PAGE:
A federal immigration judge in California on Thursday delayed the deportation of Alfonso Garcia, an undocumented Mexican immigrant who married his husband in New York, CNN reported.

Garcia, 35, and Brian Willingham, a 37-year-old U.S. citizen, exchanged vows last year. The pair have been together nearly 10 years.

Attorney Lavi Soloway, who is representing the couple, said they were petitioning the federal immigration service for legal residency based on their 2011 marriage.

Federal immigration courts do not recognize the marriages of gay and lesbian couples due to the Defense of Marriage Act (DOMA), which defines marriage as a heterosexual union.

“If they were an opposite sex couple, we wouldn't have this discussion right now,” Soloway told CNN.

“What this case is about is a Mexican man who was brought to the United States as a child and has lived here for 20 years, and has his whole family [here]. But he doesn't have lawful status.”

In a post published at StopTheDeportations.com, Willingham described how his husband's undocumented status was learned by authorities last summer.

“That night we were pulled over for a routine traffic stop. The local law enforcement did their regular background checks and that is when the train went off of the proverbial rails. You see, the local authorities have been conscripted by the federal government in a weird, Orwellian, 1984, Big-Brother sort of way so that now the local authorities are forced to send information directly to federal agencies. Within a few hours I learned that something called an 'immigration hold' had been placed on Alfonso's file, so even though he was not charged with any crime by the local authorities and had no criminal record they were not allowed to release him. They took my husband away in chains and put him in a county jail. The day before I was going to have my first visitation they moved him to a different jail. Then the day before I was going to be allowed to visit him at the 2nd jail they transferred him to a 3rd facility, a federal immigration facility. It was there in San Francisco, a week after this nightmare began, that I was finally allowed to visit my husband for the first time since the nightmare began. Even though he is not a criminal, they brought him in to a tiny visitation booth in handcuffs and we sat there talking and crying until they took him away 10 minutes later.”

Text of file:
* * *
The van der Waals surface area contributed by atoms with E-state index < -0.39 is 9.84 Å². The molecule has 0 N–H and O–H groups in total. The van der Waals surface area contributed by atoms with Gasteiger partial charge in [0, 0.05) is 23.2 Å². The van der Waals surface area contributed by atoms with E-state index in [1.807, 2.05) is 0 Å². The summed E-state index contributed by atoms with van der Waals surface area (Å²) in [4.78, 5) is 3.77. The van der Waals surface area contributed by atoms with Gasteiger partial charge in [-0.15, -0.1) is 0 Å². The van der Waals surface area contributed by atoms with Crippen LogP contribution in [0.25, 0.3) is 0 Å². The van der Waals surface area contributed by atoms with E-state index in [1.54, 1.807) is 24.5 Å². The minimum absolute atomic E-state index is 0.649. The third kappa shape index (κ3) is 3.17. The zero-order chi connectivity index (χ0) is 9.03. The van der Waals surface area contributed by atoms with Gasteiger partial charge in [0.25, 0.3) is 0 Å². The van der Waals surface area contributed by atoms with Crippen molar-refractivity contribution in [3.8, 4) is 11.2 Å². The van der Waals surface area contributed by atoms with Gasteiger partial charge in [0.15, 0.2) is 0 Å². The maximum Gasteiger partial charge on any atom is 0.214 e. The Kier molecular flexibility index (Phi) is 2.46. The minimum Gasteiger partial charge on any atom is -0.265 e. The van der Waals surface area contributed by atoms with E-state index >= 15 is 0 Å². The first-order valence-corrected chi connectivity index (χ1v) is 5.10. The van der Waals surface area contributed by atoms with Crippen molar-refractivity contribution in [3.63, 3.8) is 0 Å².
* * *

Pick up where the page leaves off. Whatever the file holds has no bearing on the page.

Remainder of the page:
While Garcia's deportation has been delayed, proceedings have not ended. An October 27 hearing has been scheduled.